- Paulo Drummond, Ari Aisen, Emre Alper, Ejona Fuli, and Sébastien Walker
- Published Date:
- July 2015
In late 2013 the East African Community (EAC) countries (Burundi, Kenya, Rwanda, Tanzania, and Uganda) signed a joint protocol setting out the process and convergence criteria for an EAC monetary union. The signing of the protocol represents a further step toward regional economic integration. It follows ratification of the protocols for a customs union (2005) and the common market (2010). Envisaged in 2024 is the introduction of a common currency to replace the national currencies of member countries.
Economic integration offers numerous benefits; the path toward a common currency, however, will present significant challenges. Implementation of the protocols for the customs union and common market is still far from complete and the convergence criteria for monetary union are ambitious. The institutional framework to monitor and enforce convergence includes the East African Monetary Institute—to be set up by 2015, as a precursor to the East African Central Bank—East African Statistics Bureau and East African Surveillance, Compliance and Enforcement Commission.1
Adopting a common currency will entail significant economic changes for the EAC countries. Member countries will benefit from closer integration, and related gains from lower transaction costs, price stabilization, more efficient resource allocation, and improved access to goods, labor, and financial markets—stimulating trade, investment, and economic growth. At the same time, relinquishing independent monetary policy implies having to accept a monetary policy tuned to EAC-area-wide rather than national conditions. The costs associated with this change will reflect the size, nature, and frequency of asymmetric shocks (“susceptibility”) as well as the ability of countries to adjust to shocks that are asymmetric with respect to the EAC area through other channels—fiscal policy, labor mobility, and wage and price flexibility (“adaptability”).
The objectives of this paper are, first, to identify how susceptible are the EAC economies to asymmetric shocks; second, to assess the value of the exchange rate as a shock absorber for these countries; and third, to review adjustment mechanisms that would help ensure a successful experience under a common currency-EAC. While the analysis draws on recent experience, backward-looking measures are imperfect for a forward-looking assessment. The paper thus also draws attention to likely further structural changes in the EAC economies (for example, large oil discoveries in some countries) as well as the intrinsic endogeneity of further integration to the currency union project itself.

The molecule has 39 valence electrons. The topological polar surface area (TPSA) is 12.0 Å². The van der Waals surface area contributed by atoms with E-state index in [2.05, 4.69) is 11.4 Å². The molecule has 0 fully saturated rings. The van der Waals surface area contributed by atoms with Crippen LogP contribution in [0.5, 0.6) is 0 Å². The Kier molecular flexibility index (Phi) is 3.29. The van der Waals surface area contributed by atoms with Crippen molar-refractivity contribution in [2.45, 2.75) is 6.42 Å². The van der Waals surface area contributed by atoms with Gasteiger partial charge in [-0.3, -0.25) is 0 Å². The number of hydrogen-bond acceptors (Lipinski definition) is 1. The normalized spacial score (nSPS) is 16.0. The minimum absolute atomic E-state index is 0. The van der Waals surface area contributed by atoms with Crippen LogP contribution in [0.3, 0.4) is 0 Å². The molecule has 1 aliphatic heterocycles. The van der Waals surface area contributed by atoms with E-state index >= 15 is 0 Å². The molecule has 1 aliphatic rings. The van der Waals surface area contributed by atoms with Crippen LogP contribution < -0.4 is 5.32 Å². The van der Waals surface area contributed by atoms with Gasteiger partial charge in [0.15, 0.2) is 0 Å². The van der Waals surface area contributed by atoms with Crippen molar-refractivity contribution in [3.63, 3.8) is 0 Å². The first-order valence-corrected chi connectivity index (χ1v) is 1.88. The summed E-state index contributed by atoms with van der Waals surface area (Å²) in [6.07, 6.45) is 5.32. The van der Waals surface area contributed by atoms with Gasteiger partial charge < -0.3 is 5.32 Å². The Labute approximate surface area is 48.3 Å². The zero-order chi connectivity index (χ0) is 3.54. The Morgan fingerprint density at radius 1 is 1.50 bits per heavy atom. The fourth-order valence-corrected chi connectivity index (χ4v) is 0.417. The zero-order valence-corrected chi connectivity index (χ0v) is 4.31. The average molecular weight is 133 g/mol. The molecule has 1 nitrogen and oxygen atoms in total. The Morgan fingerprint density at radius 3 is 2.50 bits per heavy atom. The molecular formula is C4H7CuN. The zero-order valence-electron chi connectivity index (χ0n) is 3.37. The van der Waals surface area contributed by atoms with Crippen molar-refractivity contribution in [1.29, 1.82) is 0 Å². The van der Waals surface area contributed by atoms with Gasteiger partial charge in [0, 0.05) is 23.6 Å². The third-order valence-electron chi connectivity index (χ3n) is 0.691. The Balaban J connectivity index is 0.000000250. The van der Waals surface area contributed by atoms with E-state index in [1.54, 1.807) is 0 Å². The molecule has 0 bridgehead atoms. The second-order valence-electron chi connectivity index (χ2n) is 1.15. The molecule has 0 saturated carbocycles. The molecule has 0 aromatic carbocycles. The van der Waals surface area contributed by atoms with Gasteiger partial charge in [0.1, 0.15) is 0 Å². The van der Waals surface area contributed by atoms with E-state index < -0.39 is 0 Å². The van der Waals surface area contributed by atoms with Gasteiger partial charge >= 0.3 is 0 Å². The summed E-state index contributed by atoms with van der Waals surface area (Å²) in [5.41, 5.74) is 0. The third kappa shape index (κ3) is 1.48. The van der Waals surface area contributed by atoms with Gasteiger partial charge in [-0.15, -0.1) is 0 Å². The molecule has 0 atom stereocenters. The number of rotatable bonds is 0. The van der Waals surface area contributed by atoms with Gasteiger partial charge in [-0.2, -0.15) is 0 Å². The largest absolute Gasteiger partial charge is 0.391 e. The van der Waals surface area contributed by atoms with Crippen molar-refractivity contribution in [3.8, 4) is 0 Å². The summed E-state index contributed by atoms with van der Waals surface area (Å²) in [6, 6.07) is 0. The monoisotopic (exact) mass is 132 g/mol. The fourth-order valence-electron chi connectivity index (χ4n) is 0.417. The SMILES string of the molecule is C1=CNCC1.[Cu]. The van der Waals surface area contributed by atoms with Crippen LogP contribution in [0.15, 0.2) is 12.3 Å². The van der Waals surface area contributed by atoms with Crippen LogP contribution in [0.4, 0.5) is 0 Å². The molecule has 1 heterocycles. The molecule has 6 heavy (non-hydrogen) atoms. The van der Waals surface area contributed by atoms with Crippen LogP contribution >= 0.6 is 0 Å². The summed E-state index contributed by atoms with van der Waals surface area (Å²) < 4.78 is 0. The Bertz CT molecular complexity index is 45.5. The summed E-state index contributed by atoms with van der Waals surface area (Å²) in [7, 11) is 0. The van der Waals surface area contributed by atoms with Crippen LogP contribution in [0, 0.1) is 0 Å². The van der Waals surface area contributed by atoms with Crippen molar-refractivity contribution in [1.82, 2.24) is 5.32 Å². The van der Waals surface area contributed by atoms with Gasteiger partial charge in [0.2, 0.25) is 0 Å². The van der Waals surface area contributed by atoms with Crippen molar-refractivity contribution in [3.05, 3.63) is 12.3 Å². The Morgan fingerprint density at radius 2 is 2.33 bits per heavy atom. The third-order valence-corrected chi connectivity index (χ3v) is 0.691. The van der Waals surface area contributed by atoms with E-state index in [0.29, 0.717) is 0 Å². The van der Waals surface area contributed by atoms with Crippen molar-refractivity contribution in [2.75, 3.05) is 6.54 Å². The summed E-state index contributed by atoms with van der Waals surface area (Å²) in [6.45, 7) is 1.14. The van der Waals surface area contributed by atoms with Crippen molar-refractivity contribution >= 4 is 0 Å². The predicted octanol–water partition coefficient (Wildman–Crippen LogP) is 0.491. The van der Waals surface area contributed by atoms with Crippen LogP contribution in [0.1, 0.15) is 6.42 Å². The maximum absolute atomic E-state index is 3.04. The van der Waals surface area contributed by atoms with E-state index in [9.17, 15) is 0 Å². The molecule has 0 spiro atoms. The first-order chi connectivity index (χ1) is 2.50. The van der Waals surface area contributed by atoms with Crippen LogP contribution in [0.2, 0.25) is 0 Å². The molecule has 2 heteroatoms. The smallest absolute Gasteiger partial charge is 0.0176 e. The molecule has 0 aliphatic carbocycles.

The paper main findings are as follows:
Despite some similarities in the structures of EAC economies, country-specific shocks have been prevalent in the last two decades with economies in the EAC remaining susceptible to asymmetric shocks.
Evidence on lack of synchronicity of growth rates across countries suggests only limited economic convergence in the last decade, and cluster analysis would seem to suggest that—from an optimal currency area perspective—dissimilarities across the five EAC economies remain large.
The exchange rates for the EAC appear to absorb real asymmetric shocks in all cases save that of Burundi, highlighting the need for additional tools to stabilize EAC economies once country-specific (nominal) exchange rates are no longer available as shock absorbers. Our results also indicate that, while exchange rate shocks do not seem materially to affect output, they are a source of disturbance to inflation, suggesting that EAC countries should press ahead on their journey to modernize their monetary policy frameworks.
Against this background, it will be key for the EAC to continue to direct its efforts to design and establish adequate mechanisms that can help member countries adjust to future shocks once the monetary union is consolidated. This includes the usual levers to mitigate costs of common monetary policy such as labor and capital mobility, price and wage flexibility, as well as various risk sharing mechanisms, including fiscal. These levers should be agreed among member countries before the introduction of the single currency to reduce risks and signal early commitment to macroeconomic stability.
The paper is organized as follows. Section II looks into susceptibility to asymmetric shocks through direct correlation of shocks and correlations of real growth rates, so as to capture both asymmetric shocks and dissimilar policy responses to common shocks, and measures of integration and structural features that could make the EAC economies more or less prone to asymmetric shocks (Allard and others 2013; Becker and Mauro, 2006; Bayoumi and Mauro, 1999). Section III identifies the nature of shocks and the ability of the exchange rate to act as a shock absorber (Clarida and Gali, 1994; Borghijs and Kuijs, 2004). As far as we know, this is the first paper to systematically determine the prevalence of asymmetric shocks and the role of the exchange rate as a shock absorber for the EAC.2 Section IV draws attention to the need for EAC countries to agree on mechanisms, other than monetary policy, for adjusting to shocks—wage and price flexibility, labor and capital mobility, risk sharing mechanisms, and the ability to use fiscal policy counter cyclically. Section V concludes.